Idles Capture the ‘Monotony Hell’ of Working to Survive in ‘Stockholm Syndrome’ Video

British punks Idles offer a visual metaphor for the drudgery of a life spent living and working within a ceaselessly churning machine in the new music video for “Stockholm syndrome.” 

Directed by Charlotte Gosch, the clip follows two young kids who stumble upon a strange scene in the desert: A mysterious troupe wearing all-black outfits and masks, passing large pink rocks back and forth in a strange, mesmerizing, practically choreographed way. The clip ends suddenly with the two kids finding themselves trapped in the center of this bizarre process. 

In a statement, Gosch and Idles guitarist Lee Kiernan said, “The initial idea of the video was to try and visualize the monotony hell of having to work to survive and how the ‘machine’ eventually engulfs you and strips you of your freedoms. But we wanted to achieve this in a metaphorical way that kept the meaning as open as possible. So it becomes rather a visual representation that can be read in many different ways.”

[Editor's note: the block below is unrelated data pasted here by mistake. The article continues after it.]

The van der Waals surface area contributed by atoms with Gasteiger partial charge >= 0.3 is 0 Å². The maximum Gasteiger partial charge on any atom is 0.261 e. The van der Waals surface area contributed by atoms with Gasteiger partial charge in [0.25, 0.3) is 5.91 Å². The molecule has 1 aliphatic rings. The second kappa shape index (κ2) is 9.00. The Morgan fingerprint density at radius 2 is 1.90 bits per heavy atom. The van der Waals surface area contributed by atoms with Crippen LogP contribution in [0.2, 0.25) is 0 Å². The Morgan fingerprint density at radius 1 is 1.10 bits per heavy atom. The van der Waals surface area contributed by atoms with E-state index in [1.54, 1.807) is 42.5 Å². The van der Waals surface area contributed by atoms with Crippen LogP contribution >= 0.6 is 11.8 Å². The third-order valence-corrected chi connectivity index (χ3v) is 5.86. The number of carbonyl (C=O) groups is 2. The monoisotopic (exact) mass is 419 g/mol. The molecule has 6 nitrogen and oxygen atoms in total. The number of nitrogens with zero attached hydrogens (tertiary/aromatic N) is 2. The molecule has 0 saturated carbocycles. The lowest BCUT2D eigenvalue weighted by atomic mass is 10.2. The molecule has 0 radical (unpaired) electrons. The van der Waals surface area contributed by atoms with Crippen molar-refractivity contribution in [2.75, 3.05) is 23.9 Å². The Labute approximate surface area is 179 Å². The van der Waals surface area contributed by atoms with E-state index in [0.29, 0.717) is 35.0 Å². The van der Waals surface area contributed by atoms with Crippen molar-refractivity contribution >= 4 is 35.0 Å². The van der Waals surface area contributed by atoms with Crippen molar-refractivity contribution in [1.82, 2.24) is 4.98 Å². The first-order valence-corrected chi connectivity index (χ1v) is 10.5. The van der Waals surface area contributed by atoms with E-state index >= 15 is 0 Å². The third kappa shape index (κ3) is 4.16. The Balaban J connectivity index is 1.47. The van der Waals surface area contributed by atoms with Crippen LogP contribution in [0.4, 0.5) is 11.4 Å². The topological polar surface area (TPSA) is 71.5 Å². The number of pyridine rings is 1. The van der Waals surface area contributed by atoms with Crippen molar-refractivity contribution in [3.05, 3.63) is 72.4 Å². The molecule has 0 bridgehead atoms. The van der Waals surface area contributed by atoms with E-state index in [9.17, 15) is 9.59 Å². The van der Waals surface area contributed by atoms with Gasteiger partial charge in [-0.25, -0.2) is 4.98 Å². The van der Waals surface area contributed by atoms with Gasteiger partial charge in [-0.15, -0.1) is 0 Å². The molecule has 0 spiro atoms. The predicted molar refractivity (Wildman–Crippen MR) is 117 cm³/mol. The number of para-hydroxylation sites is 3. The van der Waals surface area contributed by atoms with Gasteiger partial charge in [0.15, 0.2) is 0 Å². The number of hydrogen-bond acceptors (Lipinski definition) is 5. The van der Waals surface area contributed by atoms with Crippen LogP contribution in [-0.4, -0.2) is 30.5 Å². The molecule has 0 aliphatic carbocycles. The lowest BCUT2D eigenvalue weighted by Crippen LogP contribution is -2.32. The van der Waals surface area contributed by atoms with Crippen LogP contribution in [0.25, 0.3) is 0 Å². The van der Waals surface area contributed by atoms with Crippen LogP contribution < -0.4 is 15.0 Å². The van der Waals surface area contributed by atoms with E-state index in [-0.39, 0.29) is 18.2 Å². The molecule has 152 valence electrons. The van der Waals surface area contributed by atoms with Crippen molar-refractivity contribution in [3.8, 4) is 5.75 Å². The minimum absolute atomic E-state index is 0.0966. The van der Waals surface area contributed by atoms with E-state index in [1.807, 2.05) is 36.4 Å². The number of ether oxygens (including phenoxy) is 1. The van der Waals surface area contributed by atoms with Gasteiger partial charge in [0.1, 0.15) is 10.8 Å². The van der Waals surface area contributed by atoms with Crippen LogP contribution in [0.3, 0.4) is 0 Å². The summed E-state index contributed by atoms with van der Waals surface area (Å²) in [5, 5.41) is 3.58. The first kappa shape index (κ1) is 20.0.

“Stockholm Syndrome” appears on Idles’ most recent album, Crawler, which arrived last November. The band is set to launch a North American tour in support of the album later this month, starting with a set at the This Ain’t No Picnic festival in Pasadena, California, taking place on Aug. 27 and 28. The run will wrap on Sept. 17 at Roadrunner in Boston.